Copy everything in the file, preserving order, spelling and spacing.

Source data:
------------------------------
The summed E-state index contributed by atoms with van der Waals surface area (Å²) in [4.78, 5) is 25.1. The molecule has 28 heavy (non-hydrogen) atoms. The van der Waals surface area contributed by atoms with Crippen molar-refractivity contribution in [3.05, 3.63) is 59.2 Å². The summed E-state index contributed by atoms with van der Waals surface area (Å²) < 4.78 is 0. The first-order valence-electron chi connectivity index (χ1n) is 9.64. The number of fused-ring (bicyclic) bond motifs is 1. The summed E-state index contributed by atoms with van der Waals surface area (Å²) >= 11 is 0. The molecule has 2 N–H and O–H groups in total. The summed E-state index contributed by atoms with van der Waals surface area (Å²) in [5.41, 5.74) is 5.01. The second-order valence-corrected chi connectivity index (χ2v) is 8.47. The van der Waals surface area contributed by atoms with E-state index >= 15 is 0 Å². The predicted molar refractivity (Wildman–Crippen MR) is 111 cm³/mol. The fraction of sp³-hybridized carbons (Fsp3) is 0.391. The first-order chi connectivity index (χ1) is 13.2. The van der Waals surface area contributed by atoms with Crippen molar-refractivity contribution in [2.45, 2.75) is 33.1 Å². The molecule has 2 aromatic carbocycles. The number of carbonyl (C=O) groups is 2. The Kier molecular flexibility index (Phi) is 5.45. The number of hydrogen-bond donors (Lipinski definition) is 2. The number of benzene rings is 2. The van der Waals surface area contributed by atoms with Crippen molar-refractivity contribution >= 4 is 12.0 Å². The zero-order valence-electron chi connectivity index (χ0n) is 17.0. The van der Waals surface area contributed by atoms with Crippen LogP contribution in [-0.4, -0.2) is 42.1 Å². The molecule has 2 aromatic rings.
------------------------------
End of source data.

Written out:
The summed E-state index contributed by atoms with van der Waals surface area (Å²) in [4.78, 5) is 25.1. The molecule has 28 heavy (non-hydrogen) atoms. The van der Waals surface area contributed by atoms with Crippen molar-refractivity contribution in [3.05, 3.63) is 59.2 Å². The summed E-state index contributed by atoms with van der Waals surface area (Å²) < 4.78 is 0. The first-order valence-electron chi connectivity index (χ1n) is 9.64. The number of fused-ring (bicyclic) bond motifs is 1. The summed E-state index contributed by atoms with van der Waals surface area (Å²) >= 11 is 0. The molecule has 2 N–H and O–H groups in total. The summed E-state index contributed by atoms with van der Waals surface area (Å²) in [5.41, 5.74) is 5.01. The second-order valence-corrected chi connectivity index (χ2v) is 8.47. The van der Waals surface area contributed by atoms with E-state index >= 15 is 0 Å². The predicted molar refractivity (Wildman–Crippen MR) is 111 cm³/mol. The fraction of sp³-hybridized carbons (Fsp3) is 0.391. The first-order chi connectivity index (χ1) is 13.2. The van der Waals surface area contributed by atoms with Crippen molar-refractivity contribution in [2.45, 2.75) is 33.1 Å². The molecule has 2 aromatic carbocycles. The number of carbonyl (C=O) groups is 2. The Kier molecular flexibility index (Phi) is 5.45. The number of hydrogen-bond donors (Lipinski definition) is 2. The number of benzene rings is 2. The van der Waals surface area contributed by atoms with Crippen molar-refractivity contribution >= 4 is 12.0 Å². The zero-order valence-electron chi connectivity index (χ0n) is 17.0. The van der Waals surface area contributed by atoms with Crippen LogP contribution in [-0.4, -0.2) is 42.1 Å². The molecule has 2 aromatic rings.